What was the first horror film ever made?
Most people would guess Dracula or Nosferatu, maybe even Frankenstein; and those are good guesses for the average Joe. If you were one of those who would have gone with Nosferatu, you would only be about 27 years off. Many film buffs, film scholars and fans would agree that the first horror motion picture is the 17 second film, directed by Alfred Clark and produced by Thomas Edison, called The Execution of Mary Stuart released 28 August 1895.
There is contention regarding whether or not the 1895 execution is in fact “horror” or just historical re-enactment. I believe that one of the fundamental aspects of a horror film is shock value, and its ability to terrify the audience. Modern horror films rely on jump scares and tension building through music and other ambient sound. Bearing in mind that the modern audience’s opinions of what is scary has changed in 120 years and though it was based on an historical event, the Clark film was not made to be a documentary or a re-enactment. In a time when motion pictures themselves were a wondrous new invention (without sound or music), watching a woman being beheaded, regardless of blood and gore, would have been horrific to an audience in 1895.
This was then followed by a 3 minute 18 second film called Le Manoir de Diable (The House of the Devil), in 1896, filmed by Gorges Méliès.
Le Manoir de Diable is often hailed as the first horror film and, no doubt, it is easier to relate to as a modern audience. It clearly depicts monsters, ghouls and other recognisable tropes. There is a vampire, black magic, ghosts and all manner of dark mysteries. I would say that this is the first supernatural horror. There are differing opinions on this, but either way, I am simply aghast and thrilled that any of these have survived.
Moving into the 20th century, there is a 1910 production of Frankenstein, directed by J. Searle Dawley and produced by the Edison Manufacturing Company, with a total running time of 16 minutes.
Other pre-1920’s era film titles include: The Cave of Demons (1898), Dante’s Inferno (1911), The Hound of the Baskervilles (1914), 20, 000 Leagues Under the Sea (1916) and The Picture of Dorian Grey (1916). These short, emotive scraps of celluloid paved the way for some of the greatest filmmakers of all time.
The 1920’s – 1950’s
The advent of film-making saw an explosion of horror films, many of which are now considered to be classics and have large cult followings. Film makers drew on the content that they knew, which generally lead to monster movie adaptions of well-known horror novels, plays or operas. Such titles as Nosferatu, Dr. Jekyll and Mr Hyde, The Phantom of the Opera and The Cabinet of Dr. Caligari were produced in the 1920’s. The 1930’s then brought us some of the classic monster movies with Dracula, Werewolf of London, The Mummy, Svengali, Vampyr and Frankenstein. These tropes dominated the horror film industry right through the 1930’s, and were joined by one of our favourite monsters in horror: Zombies, giving us The Walking Dead and White Zombie. The 1940’s capitalised on this trend with Isle of the Dead, The Mad Ghoul and The Undying Monster, bringing us, finally, to the 1950’s and the advent of outer space/Alien films, such as: Plan 9 from Outer Space, Invasion of the Body Snatchers and The Brain from Planet Arous. By the ’50s, the horror genre would have almost all of the material it would ever need to continue with success ad infinitum.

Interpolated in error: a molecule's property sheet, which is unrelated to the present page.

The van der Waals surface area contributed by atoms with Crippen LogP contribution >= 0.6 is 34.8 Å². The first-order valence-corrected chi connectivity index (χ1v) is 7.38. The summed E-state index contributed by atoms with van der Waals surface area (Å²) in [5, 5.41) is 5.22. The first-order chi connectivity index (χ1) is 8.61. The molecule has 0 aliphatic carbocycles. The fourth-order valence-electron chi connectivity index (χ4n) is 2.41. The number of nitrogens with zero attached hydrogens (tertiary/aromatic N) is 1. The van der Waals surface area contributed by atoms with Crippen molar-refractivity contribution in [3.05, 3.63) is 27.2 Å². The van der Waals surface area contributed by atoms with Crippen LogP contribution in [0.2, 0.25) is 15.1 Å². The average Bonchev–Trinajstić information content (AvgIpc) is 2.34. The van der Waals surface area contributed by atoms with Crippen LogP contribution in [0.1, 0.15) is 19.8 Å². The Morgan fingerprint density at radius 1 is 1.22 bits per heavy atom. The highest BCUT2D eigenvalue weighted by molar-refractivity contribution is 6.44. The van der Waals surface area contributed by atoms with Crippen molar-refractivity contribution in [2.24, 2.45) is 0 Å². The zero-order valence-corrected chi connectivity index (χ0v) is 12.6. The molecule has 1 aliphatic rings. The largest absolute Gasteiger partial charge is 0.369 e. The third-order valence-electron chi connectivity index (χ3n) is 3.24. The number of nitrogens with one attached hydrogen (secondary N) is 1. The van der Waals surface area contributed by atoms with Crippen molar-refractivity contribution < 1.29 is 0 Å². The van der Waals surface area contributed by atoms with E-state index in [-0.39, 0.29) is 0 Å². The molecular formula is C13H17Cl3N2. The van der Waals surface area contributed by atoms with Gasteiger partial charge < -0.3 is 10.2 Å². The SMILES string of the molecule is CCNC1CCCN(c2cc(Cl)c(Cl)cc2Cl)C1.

In addition to some of the most iconic films in history; the world met, embraced and admired some the genre’s greatest actors. Boris Karloff, Bela Lugosi and Lon Chaney became household names.
Bela Lugosi as Count Dracula
Boris Karloff as Frankenstein’s Monster
Lon Chaney as The Phantom
The 1960’s – 2000’s
By the dawn of the ‘60s, the horror genre was well established. Movie make-up and special effects had advance and films now had sound. Though we may take this for granted now, films like Psycho pushed the boundaries of the film industry at its time. The boundaries gained through innovation and vision gave filmmakers new freedoms to finally depict their ideas as they had wished they could. It gave filmmakers more creative license when depicting death and killing. Psycho was revolutionary for its time, as was Texas Chainsaw in the ‘70s. Texas Chainsaw was the first film to ever depict the murder of a child on screen. Though a teenager, not an infant or toddler, this was momentous for the genre. The filming of Texas Chainsaw was done in such a way that the audience was made to identify with the killer and the chase, rather that the victim and the escape. This was revolutionary and would influence the genre in a way that could not have been predicted.
The ‘70s & ‘80s saw the birth of some of the most iconic horror films and iconic killers: The Exorcist, Nightmare on Elm Street (Freddy), Friday the 13th (Jason), Leatherface, Halloween (Michael), The Hills Have Eyes, Carrie, Hellraiser (Pinhead), Last House on the Left and Night of the Living Dead; this then bled into the ‘90s with such titles as: It, Scream, I Know What You Did Last Summer, Final Destination, Silence of the Lambs, Dawn of the Dead, The Blaire Witch Project, and finally into the 2000’s with Saw, Hostel, Wrong Turn, Hatchet, Pandorum, Paranormal Activity, Evidence, Insidious, Possession, Zombieland, Shaun of the Dead, World War Z and One Missed Call, to name but a few.
Creative minds, innovations in technology and the willingness of men and women to push the boundaries of censorship have made the horror genre one of the most popular genres of film since the dawn of movie making.